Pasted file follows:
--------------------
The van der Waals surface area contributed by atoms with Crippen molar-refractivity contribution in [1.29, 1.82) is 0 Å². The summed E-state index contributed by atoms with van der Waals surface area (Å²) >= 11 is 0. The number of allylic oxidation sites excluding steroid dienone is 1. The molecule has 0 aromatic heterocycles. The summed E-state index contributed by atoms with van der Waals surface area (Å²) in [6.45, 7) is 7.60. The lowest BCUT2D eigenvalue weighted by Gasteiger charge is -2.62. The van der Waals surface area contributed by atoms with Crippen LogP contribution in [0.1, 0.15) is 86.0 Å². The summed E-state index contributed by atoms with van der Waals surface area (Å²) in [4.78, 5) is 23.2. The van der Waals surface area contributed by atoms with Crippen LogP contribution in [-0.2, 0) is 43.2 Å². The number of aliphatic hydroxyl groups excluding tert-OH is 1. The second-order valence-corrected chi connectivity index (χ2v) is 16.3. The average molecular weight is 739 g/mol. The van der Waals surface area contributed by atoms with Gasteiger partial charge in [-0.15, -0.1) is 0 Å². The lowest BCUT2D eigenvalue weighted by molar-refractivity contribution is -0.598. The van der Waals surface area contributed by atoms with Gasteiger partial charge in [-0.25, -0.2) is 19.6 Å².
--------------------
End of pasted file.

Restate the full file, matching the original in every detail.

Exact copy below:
The van der Waals surface area contributed by atoms with Crippen molar-refractivity contribution in [1.29, 1.82) is 0 Å². The summed E-state index contributed by atoms with van der Waals surface area (Å²) >= 11 is 0. The number of allylic oxidation sites excluding steroid dienone is 1. The molecule has 0 aromatic heterocycles. The summed E-state index contributed by atoms with van der Waals surface area (Å²) in [6.45, 7) is 7.60. The lowest BCUT2D eigenvalue weighted by Gasteiger charge is -2.62. The van der Waals surface area contributed by atoms with Crippen LogP contribution in [0.1, 0.15) is 86.0 Å². The summed E-state index contributed by atoms with van der Waals surface area (Å²) in [4.78, 5) is 23.2. The van der Waals surface area contributed by atoms with Crippen LogP contribution in [-0.2, 0) is 43.2 Å². The number of aliphatic hydroxyl groups excluding tert-OH is 1. The second-order valence-corrected chi connectivity index (χ2v) is 16.3. The average molecular weight is 739 g/mol. The van der Waals surface area contributed by atoms with Gasteiger partial charge in [-0.15, -0.1) is 0 Å². The lowest BCUT2D eigenvalue weighted by molar-refractivity contribution is -0.598. The van der Waals surface area contributed by atoms with Gasteiger partial charge in [-0.25, -0.2) is 19.6 Å².